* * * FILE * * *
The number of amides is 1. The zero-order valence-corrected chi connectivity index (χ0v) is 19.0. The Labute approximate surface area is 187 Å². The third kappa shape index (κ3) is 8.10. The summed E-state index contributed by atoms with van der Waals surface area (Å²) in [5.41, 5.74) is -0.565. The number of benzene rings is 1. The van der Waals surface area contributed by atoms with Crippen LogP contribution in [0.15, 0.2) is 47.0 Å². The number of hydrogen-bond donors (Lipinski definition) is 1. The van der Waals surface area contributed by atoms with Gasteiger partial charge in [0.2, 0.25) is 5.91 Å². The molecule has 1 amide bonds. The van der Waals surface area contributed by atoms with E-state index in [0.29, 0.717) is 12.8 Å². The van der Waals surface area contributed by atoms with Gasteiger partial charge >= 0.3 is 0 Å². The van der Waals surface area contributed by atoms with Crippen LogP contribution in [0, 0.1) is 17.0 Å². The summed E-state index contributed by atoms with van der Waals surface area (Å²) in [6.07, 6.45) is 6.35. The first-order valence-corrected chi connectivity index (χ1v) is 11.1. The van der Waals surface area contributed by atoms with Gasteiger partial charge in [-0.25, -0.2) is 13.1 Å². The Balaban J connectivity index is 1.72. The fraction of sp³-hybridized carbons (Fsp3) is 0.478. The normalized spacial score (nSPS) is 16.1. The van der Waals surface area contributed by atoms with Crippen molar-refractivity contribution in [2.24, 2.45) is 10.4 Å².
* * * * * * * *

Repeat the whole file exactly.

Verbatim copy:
The number of amides is 1. The zero-order valence-corrected chi connectivity index (χ0v) is 19.0. The Labute approximate surface area is 187 Å². The third kappa shape index (κ3) is 8.10. The summed E-state index contributed by atoms with van der Waals surface area (Å²) in [5.41, 5.74) is -0.565. The number of benzene rings is 1. The van der Waals surface area contributed by atoms with Crippen LogP contribution in [0.15, 0.2) is 47.0 Å². The number of hydrogen-bond donors (Lipinski definition) is 1. The van der Waals surface area contributed by atoms with Gasteiger partial charge in [0.2, 0.25) is 5.91 Å². The molecule has 1 amide bonds. The van der Waals surface area contributed by atoms with E-state index in [0.29, 0.717) is 12.8 Å². The van der Waals surface area contributed by atoms with Gasteiger partial charge >= 0.3 is 0 Å². The van der Waals surface area contributed by atoms with Crippen LogP contribution in [0, 0.1) is 17.0 Å². The summed E-state index contributed by atoms with van der Waals surface area (Å²) in [6.07, 6.45) is 6.35. The first-order valence-corrected chi connectivity index (χ1v) is 11.1. The van der Waals surface area contributed by atoms with Gasteiger partial charge in [-0.25, -0.2) is 13.1 Å². The Balaban J connectivity index is 1.72. The fraction of sp³-hybridized carbons (Fsp3) is 0.478. The normalized spacial score (nSPS) is 16.1. The van der Waals surface area contributed by atoms with Crippen molar-refractivity contribution in [2.24, 2.45) is 10.4 Å².